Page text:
In DYFS v. T.L. A-0506-11T2, the Appellate Division entered several rulings about corroboration of children’s statements of prior abuse. The Court noted that N.J.S.A. 9:6-8.46(a)(4) exists to alleviate the necessity of having children unnecessarily relive unpleasant experiences by being required to testify when other reliable evidence will suffice to prove the truth of the matter. One such piece of “reliable evidence” is the Admission of the parent.
But interestingly, the Court also held that prior statements of “the child” need not be limited to “the child” at issue in the litigation. Prior statements of non-subject children can also be admitted. This ruling seems at variance with the plain language of the statute, which references “the” child – not “a” child. However, the statute is designed to prevent abuse victims from testifying. In this case, all children at issue – even those who were not subject to the action – were victimized by the conduct about which statements were given. Hence, the result achieved by the ruling is consonant with the purpose of the statute.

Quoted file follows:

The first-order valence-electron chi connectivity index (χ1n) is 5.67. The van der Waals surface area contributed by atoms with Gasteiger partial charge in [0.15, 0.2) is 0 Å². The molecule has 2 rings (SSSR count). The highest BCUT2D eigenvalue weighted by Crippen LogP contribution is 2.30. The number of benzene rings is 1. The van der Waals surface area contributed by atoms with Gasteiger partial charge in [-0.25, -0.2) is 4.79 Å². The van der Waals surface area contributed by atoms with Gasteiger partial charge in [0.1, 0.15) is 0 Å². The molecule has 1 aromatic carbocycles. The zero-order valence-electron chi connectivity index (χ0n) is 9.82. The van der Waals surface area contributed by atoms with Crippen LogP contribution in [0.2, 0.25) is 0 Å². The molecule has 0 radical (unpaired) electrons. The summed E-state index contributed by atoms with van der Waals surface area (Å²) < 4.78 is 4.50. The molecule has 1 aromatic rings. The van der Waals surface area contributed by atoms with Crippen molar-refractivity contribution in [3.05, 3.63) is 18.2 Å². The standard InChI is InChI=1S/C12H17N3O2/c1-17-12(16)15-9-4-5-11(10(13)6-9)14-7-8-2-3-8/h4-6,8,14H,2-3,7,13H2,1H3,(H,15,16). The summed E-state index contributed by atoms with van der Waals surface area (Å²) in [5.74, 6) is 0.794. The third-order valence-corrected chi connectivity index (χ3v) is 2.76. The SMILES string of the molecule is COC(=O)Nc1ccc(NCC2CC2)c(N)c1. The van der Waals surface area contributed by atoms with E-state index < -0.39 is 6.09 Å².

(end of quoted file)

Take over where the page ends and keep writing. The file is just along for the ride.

But what if the non-subject children could only speak to the alleged victimization of “the child” at issue in the case? In this scenario, I am not so sure that the Court’s ruling in T.L. would stand. Future published appellate cases may give some guidance on this issue, as there is none at present.